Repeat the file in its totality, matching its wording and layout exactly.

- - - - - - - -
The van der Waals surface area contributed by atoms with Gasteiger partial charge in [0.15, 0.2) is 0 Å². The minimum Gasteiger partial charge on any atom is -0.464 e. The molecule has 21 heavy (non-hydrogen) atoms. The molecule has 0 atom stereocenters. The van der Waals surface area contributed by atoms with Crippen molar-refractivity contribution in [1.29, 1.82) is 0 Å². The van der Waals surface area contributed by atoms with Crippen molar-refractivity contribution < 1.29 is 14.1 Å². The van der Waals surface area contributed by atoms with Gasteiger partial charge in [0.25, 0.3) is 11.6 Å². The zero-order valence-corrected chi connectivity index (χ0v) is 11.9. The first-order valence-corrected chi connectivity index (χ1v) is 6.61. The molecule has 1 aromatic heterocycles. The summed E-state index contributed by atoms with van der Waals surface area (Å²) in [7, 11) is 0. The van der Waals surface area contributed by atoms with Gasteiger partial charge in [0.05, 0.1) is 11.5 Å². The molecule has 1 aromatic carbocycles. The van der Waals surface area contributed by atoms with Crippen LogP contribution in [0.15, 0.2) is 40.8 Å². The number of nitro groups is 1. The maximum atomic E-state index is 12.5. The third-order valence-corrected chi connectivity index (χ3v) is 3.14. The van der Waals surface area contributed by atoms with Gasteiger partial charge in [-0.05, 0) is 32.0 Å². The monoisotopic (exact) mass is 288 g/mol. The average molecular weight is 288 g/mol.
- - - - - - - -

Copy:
The van der Waals surface area contributed by atoms with Gasteiger partial charge in [0.15, 0.2) is 0 Å². The minimum Gasteiger partial charge on any atom is -0.464 e. The molecule has 21 heavy (non-hydrogen) atoms. The molecule has 0 atom stereocenters. The van der Waals surface area contributed by atoms with Crippen molar-refractivity contribution in [1.29, 1.82) is 0 Å². The van der Waals surface area contributed by atoms with Crippen molar-refractivity contribution < 1.29 is 14.1 Å². The van der Waals surface area contributed by atoms with Gasteiger partial charge in [0.25, 0.3) is 11.6 Å². The zero-order valence-corrected chi connectivity index (χ0v) is 11.9. The first-order valence-corrected chi connectivity index (χ1v) is 6.61. The molecule has 1 aromatic heterocycles. The summed E-state index contributed by atoms with van der Waals surface area (Å²) in [7, 11) is 0. The van der Waals surface area contributed by atoms with Gasteiger partial charge in [0.05, 0.1) is 11.5 Å². The molecule has 1 aromatic carbocycles. The van der Waals surface area contributed by atoms with Crippen LogP contribution in [0.15, 0.2) is 40.8 Å². The number of nitro groups is 1. The maximum atomic E-state index is 12.5. The third-order valence-corrected chi connectivity index (χ3v) is 3.14. The van der Waals surface area contributed by atoms with Gasteiger partial charge in [-0.05, 0) is 32.0 Å². The monoisotopic (exact) mass is 288 g/mol. The average molecular weight is 288 g/mol.